If Tim O’Reilly didn’t exist, the technology industry would have to invent him. He knows everybody, can explain anything to anyone, helps us understand where things are headed, and convenes diverse groups of people to think about talk about the big topics.
He does all this while maintaining a sense of enthusiasm that I usually see only among people waiting in line for the next release of Halo. Tim likes technology for its own sake, but he’s more fundamentally enamored of what it can do — how it can open up new territory, improve people’s lives, and address vexing problems. After more than 30 years of running O’Reilly Media he exudes the vibe of “this is so cool” that all of us geeks remember from the first time we sat down in front of a computer (and for whatever it’s worth, I think he’s exactly right; this remains so cool.).
Tim brought a bunch of us together at the Gov 2.0 Summit earlier this week to discuss how the geek toolkit is being used to improve the work of government. A lot of the talks are available online at O’Reilly’s YouTube channel (my talk with Tim is here), and I encourage you to check them out. The best of them, like Carl Malamud’s and Ellen Miller‘s, are inspirational (and yes, that word is terribly overused).
The central impression the Summit left on me was of a dedicated and tenacious group of people waging war on bureaucracy, which Javier Pascual Salcedo defined as “the art of making the possible impossible.” The government doesn’t have a monopoly on bureaucracy, of course, but it does have pretty good market share. A capitalist theorist would say this is largely because competition culls bureaucracy and other inefficiencies, and governments face few or no competitors for their services.
Wherever government bureaucracy springs from, there’s too much of it, and the Gov 2.0 movement is about using new technologies to chip away at it — to kill the monster with a thousand cuts. My biggest question in the wake of the Summit is, is this movement going to succeed? Or is the monster of bureaucracy just too big, tough, and thick-skinned to be killed or maimed?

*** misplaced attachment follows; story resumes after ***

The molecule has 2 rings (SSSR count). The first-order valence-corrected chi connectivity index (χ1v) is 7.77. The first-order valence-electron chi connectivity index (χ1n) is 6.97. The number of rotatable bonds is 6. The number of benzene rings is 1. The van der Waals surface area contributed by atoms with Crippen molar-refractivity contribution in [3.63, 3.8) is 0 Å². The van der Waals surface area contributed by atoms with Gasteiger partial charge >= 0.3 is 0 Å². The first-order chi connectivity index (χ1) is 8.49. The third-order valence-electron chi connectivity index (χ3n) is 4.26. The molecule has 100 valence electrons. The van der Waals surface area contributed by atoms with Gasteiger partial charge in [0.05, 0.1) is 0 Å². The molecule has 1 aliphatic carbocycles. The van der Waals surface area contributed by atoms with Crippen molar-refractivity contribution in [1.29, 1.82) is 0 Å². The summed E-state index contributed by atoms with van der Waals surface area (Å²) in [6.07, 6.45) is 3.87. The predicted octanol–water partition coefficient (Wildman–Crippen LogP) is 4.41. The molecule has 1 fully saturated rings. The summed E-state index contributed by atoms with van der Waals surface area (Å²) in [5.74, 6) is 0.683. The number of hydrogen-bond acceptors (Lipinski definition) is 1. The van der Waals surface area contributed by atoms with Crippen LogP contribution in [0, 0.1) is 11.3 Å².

Let’s look first at the reasons to be optimistic:
No politician is going to come out against Gov 2.0, and most are genuinely enthusiastic about it. There are sharp disagreements these days about what activities the government should and shouldn’t be involved in (bailing out automakers, banks, and homeowners; stimulating the economy; striving for universal health care; waging foreign wars), but all our elected officials agree that whatever our government does, it should be as efficient as possible about it. They’re also going to agree (with only a few exceptions) that the data collected by the government belongs to the American people and should be made available to them.
There now exists a fantastic set of digital tools to make government data and services available, and to make the work of the state more open, transparent, and participative. The idea of ‘government as platform‘ that Tim has been so eloquent about is not a pipe dream; it’s feasible right now, and is only going to get easier to realize thanks to relentless technology improvement and innovation.
There are people out there, both inside and outside the federal workforce, who have both the will and the chops needed to do battle with bureaucracy. I got to listen to a bunch of them at the Summit, and came away deeply grateful for them. There are some true public servants out there, and we’re lucky to have them.
But wow, are they fighting an uphill battle. Let’s look at a few of the few of the reasons why the bureaucracy might win.